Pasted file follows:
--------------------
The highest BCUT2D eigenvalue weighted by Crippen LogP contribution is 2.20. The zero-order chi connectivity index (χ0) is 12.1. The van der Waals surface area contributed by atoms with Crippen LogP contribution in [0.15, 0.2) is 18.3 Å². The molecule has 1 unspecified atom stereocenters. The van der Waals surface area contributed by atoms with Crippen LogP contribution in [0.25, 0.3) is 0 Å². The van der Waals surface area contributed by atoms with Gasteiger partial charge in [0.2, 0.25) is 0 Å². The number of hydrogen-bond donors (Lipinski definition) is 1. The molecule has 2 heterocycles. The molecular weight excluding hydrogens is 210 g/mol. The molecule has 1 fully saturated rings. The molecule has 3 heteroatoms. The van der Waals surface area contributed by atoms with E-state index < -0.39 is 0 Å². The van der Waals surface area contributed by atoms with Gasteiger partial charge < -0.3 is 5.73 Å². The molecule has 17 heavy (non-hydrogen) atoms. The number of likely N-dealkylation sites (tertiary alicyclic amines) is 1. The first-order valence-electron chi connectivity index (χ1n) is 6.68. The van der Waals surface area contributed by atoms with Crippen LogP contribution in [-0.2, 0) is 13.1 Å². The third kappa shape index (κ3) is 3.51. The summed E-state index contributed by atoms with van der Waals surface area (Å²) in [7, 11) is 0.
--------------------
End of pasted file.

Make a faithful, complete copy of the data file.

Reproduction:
The highest BCUT2D eigenvalue weighted by Crippen LogP contribution is 2.20. The zero-order chi connectivity index (χ0) is 12.1. The van der Waals surface area contributed by atoms with Crippen LogP contribution in [0.15, 0.2) is 18.3 Å². The molecule has 1 unspecified atom stereocenters. The van der Waals surface area contributed by atoms with Crippen LogP contribution in [0.25, 0.3) is 0 Å². The van der Waals surface area contributed by atoms with Gasteiger partial charge in [0.2, 0.25) is 0 Å². The number of hydrogen-bond donors (Lipinski definition) is 1. The molecule has 2 heterocycles. The molecular weight excluding hydrogens is 210 g/mol. The molecule has 1 fully saturated rings. The molecule has 3 heteroatoms. The van der Waals surface area contributed by atoms with E-state index < -0.39 is 0 Å². The van der Waals surface area contributed by atoms with Gasteiger partial charge < -0.3 is 5.73 Å². The molecule has 17 heavy (non-hydrogen) atoms. The number of likely N-dealkylation sites (tertiary alicyclic amines) is 1. The first-order valence-electron chi connectivity index (χ1n) is 6.68. The van der Waals surface area contributed by atoms with Crippen LogP contribution in [-0.2, 0) is 13.1 Å². The third kappa shape index (κ3) is 3.51. The summed E-state index contributed by atoms with van der Waals surface area (Å²) in [7, 11) is 0.